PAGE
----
Indonesia’s quiet ASEAN leadership calls for optimism

More than three months into its chairmanship, the government has remained conspicuously silent on the Myanmar coup crisis, among others.

Yvette Tanamal

Yvette Tanamal

The Jakarta Post


Foreign Minister Retno LP Marsudi speaks during a United Nations Security Council session on Jan. 18, in New York, the United States.(The Jakarta Post/Courtesy of Foreign Ministry)

April 12, 2023

JAKARTA – Expect Indonesia to continue adopting a “quiet diplomacy” approach for the rest of its ASEAN chairmanship this year, analysts have said amid growing frustration over the perceived lack of transparency surrounding urgent issues.

Indonesia is gearing up for its first ASEAN Summit this year, to be held in Labuan Bajo, East Nusa Tenggara in May, away from the prying eyes of keen observers.

Unlike the ubiquitous fanfare of last year’s Group of 20 presidency, Jakarta has opted for an understated approach to ASEAN this year, which is faced with a number of challenges that could undermine its credibility.

More than three months into its year-long chairmanship, the government has offered few updates on its regional security agenda, while remaining conspicuously silent on difficult issues such as the Myanmar coup crisis.

Last Wednesday, Foreign Minister Retno LP Marsudi told reporters that “everything is on the right track” vis-a-vis its diplomatic efforts, as urgent issues like South China Sea tensions and the Myanmar crisis continued to bubble.

With a reluctance to share progress on such issues, observers, activists and the general public have grown increasingly baffled, prompting them to call on Jakarta to increase its community involvement and engagement.

But a “self-effacing approach” may be Indonesia’s best bet when it comes to resolving some of the most pressing issues, some say, although there is no guarantee of its effectiveness until the outcomes make themselves known.

“At this stage, we can only give them the benefit of the doubt,” said Rizal Sukma, a senior fellow at the Centre for Strategic and International Studies (CSIS), on Sunday.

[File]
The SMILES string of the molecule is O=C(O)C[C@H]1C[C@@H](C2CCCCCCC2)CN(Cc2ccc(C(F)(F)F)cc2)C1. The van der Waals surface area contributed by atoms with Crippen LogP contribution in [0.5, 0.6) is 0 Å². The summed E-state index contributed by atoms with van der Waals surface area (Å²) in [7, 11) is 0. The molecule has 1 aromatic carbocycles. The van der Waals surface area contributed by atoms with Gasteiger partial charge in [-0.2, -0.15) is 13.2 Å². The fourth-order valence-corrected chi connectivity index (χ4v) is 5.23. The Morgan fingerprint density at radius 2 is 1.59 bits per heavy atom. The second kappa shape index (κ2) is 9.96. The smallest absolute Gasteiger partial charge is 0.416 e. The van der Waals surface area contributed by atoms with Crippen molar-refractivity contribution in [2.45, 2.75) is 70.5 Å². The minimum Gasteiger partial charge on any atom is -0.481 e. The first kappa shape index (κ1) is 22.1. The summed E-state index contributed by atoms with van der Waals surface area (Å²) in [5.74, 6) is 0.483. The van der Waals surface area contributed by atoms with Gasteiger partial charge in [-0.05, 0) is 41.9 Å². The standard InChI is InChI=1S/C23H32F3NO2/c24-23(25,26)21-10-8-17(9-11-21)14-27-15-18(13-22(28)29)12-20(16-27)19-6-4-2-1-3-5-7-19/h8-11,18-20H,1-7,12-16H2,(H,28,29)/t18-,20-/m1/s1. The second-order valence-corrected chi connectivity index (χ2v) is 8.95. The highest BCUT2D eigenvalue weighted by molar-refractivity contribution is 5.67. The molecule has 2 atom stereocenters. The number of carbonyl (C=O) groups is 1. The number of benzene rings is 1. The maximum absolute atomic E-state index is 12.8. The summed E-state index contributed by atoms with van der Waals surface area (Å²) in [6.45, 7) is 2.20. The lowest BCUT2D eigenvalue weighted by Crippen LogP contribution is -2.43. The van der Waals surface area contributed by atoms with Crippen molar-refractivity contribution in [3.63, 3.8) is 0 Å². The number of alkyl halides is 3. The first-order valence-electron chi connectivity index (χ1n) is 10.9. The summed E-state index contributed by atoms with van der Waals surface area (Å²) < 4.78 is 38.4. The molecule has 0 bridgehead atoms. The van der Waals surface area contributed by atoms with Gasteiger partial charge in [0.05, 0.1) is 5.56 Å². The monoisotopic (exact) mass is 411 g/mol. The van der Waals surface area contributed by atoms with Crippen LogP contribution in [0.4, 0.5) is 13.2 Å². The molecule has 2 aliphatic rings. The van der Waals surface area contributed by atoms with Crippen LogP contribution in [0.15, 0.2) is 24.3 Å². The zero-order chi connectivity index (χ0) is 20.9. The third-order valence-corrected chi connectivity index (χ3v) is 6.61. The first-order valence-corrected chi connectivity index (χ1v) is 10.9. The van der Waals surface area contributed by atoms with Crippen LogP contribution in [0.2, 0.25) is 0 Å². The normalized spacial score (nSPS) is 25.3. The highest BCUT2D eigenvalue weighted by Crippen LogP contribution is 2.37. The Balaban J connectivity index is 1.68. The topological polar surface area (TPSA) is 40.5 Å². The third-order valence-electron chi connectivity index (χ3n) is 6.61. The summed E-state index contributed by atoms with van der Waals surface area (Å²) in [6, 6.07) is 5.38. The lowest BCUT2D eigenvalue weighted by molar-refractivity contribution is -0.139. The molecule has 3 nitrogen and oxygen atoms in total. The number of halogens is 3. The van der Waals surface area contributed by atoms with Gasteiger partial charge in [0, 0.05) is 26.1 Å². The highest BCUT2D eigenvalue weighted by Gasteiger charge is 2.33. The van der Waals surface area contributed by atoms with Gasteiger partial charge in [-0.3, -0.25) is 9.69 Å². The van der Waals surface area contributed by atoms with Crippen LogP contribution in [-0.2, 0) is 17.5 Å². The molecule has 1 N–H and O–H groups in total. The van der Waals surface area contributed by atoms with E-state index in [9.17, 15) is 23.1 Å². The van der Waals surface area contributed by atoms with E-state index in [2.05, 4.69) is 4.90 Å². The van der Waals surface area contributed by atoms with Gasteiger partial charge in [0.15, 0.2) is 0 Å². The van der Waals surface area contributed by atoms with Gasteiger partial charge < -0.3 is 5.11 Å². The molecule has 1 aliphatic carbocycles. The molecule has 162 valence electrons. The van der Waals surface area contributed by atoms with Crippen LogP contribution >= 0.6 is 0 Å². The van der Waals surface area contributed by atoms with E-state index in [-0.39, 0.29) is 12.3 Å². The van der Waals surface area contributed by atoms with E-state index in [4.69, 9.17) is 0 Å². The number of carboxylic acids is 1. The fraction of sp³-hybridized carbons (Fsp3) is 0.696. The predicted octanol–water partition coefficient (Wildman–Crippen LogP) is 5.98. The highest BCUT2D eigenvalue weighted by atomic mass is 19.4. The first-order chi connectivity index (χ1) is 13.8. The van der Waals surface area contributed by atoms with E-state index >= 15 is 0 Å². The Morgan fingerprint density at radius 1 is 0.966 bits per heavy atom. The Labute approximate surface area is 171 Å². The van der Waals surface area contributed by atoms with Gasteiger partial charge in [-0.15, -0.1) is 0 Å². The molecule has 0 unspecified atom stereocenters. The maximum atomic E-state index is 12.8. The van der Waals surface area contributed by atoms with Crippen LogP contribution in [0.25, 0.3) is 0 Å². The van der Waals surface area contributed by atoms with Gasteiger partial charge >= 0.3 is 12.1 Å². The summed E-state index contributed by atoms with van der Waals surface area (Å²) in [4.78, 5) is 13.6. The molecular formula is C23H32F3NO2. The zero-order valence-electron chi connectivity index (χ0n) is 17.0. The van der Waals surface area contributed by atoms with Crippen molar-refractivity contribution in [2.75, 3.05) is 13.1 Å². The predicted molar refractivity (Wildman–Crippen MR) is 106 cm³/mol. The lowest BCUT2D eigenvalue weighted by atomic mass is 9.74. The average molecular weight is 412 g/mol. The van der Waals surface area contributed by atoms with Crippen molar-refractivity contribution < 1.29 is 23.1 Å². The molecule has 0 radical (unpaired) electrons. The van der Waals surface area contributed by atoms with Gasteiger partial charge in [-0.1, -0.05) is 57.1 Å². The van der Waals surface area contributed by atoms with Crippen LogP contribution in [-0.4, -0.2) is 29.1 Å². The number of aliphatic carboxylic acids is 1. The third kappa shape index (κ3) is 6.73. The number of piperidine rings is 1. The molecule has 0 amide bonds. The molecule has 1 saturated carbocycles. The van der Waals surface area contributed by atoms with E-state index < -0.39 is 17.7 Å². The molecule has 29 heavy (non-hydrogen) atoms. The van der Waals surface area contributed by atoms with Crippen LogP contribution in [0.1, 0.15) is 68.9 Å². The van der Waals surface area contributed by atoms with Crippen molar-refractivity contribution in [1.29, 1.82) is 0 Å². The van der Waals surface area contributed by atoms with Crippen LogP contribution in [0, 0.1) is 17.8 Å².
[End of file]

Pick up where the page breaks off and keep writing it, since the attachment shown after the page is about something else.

“The first test will be in May, during the ASEAN Summit.”

There was also a noticeably stark departure, others have pointed out, from Indonesia’s prominent voice during last year’s G20 presidency.

“The lack of communication has side-lined the general public’s involvement, which in turn reduces the public’s awareness and care for ASEAN. This is not ideal,” Gadjah Mada University international relations expert Dafri Agussalim told The Jakarta Post recently.

“It can also negatively affect foreign countries’ perception of Indonesia, including within ASEAN,” he suggested.

However, Dewi Fortuna Anwar, a senior researcher at the National Research and Innovation Agency (BRIN), acknowledged that any other “louder” approach could prove counterproductive in the ASEAN context.

“There is always this Indonesian fear of being perceived as a regional bully within ASEAN, as the biggest country in the region with some unpleasant history, like Konfrontasi with Malaysia,” she suggested, referring to the three-year armed conflict during the Cold War.

“This is precisely why it tends to be much more low profile in its ASEAN leadership style. Within the G20, however, Indonesia is a small fry among big fish. It had to be assertive, to be heard and to be seen,” Dewi told the Post.

Read also: The clock is ticking for ASEAN on MyanmarTrust with a deadline

For more than two years, the bloc has struggled to engage meaningfully with the Myanmar junta, who wrestled power from the democratically elected government over alleged election fraud, despite observations suggesting otherwise.

The United States-China rivalry has also intensified, as the two superpowers seek to expand their influence in the region.

Indonesia’s silence, especially with regard to Myanmar, was necessary to “build trust”, Minister Retno suggested last week. Since assuming the leadership, her ministry had set out to employ quiet diplomacy as its preferred strategy, to minimize the risk of jeopardizing sensitive negotiations.

The silence, apparently, includes any information on which parties in Myanmar Jakarta is engaging with.

“It seems Indonesia focuses on the facilitation of all-inclusive dialogues, to allow all stakeholders to find political settlements. […] Naturally, there is not much that we know, outside those who are involved directly, about what is going on, who the government talks to, what the chance of success is and so on,” Rizal explained.

Dewi echoed this sentiment, in that any noise from Jakarta prior to achieving results could prove detrimental to possible progress made thus far, despite a lack of information on whether progress has actually been made.

“In ASEAN, the process is as important as the outcome. Keeping ASEAN together, focusing on how the meetings are done, and the agenda agreed upon, are all equally crucial,” Dewi argued.

Yet Rizal, who called for the general public to trust Indonesia’s approach, warned that such trust would not be indefinite, and that results do matter.

“We can only praise [Indonesia] if the quiet diplomacy succeeds, or we can criticize it if it fails to produce results [at the upcoming summit]. If no progress can be reported, then we can [start to] be pessimistic,” he asserted.

Regarding Myanmar, attempts by previous ASEAN chairs had fallen short of expectations, due in part to an overtly critical posture that the junta feels entitled to ignore.

On Tuesday, local Myanmar media outlets reported at least 30 people had been killed in a central area of the country after the army launched an attack on an event being held by opponents of military rule.

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